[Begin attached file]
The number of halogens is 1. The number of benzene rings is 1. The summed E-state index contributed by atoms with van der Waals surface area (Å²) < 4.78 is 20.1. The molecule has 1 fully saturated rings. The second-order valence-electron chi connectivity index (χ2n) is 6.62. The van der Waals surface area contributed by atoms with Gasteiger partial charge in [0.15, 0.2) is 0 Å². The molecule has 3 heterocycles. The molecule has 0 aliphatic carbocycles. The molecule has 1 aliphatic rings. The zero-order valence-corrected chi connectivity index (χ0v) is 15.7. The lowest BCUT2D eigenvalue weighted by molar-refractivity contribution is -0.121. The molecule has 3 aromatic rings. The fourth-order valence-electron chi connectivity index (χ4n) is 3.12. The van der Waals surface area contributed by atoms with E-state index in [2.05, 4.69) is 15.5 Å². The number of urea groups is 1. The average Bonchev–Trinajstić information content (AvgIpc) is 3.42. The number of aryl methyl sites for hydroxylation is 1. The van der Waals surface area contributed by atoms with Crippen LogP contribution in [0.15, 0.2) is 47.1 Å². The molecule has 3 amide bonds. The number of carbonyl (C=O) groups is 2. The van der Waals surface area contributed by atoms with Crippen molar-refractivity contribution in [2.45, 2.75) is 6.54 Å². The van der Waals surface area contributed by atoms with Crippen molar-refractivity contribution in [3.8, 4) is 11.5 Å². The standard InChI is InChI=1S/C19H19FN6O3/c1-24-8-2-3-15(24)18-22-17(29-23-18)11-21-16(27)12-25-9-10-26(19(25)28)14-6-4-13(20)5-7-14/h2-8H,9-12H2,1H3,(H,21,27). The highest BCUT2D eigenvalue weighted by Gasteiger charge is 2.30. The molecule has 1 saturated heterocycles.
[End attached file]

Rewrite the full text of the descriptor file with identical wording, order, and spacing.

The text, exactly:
The number of halogens is 1. The number of benzene rings is 1. The summed E-state index contributed by atoms with van der Waals surface area (Å²) < 4.78 is 20.1. The molecule has 1 fully saturated rings. The second-order valence-electron chi connectivity index (χ2n) is 6.62. The van der Waals surface area contributed by atoms with Gasteiger partial charge in [0.15, 0.2) is 0 Å². The molecule has 3 heterocycles. The molecule has 0 aliphatic carbocycles. The molecule has 1 aliphatic rings. The zero-order valence-corrected chi connectivity index (χ0v) is 15.7. The lowest BCUT2D eigenvalue weighted by molar-refractivity contribution is -0.121. The molecule has 3 aromatic rings. The fourth-order valence-electron chi connectivity index (χ4n) is 3.12. The van der Waals surface area contributed by atoms with E-state index in [2.05, 4.69) is 15.5 Å². The number of urea groups is 1. The average Bonchev–Trinajstić information content (AvgIpc) is 3.42. The number of aryl methyl sites for hydroxylation is 1. The van der Waals surface area contributed by atoms with Crippen LogP contribution in [0.15, 0.2) is 47.1 Å². The molecule has 3 amide bonds. The number of carbonyl (C=O) groups is 2. The van der Waals surface area contributed by atoms with Crippen molar-refractivity contribution in [2.45, 2.75) is 6.54 Å². The van der Waals surface area contributed by atoms with Crippen molar-refractivity contribution in [3.8, 4) is 11.5 Å². The standard InChI is InChI=1S/C19H19FN6O3/c1-24-8-2-3-15(24)18-22-17(29-23-18)11-21-16(27)12-25-9-10-26(19(25)28)14-6-4-13(20)5-7-14/h2-8H,9-12H2,1H3,(H,21,27). The highest BCUT2D eigenvalue weighted by Gasteiger charge is 2.30. The molecule has 1 saturated heterocycles.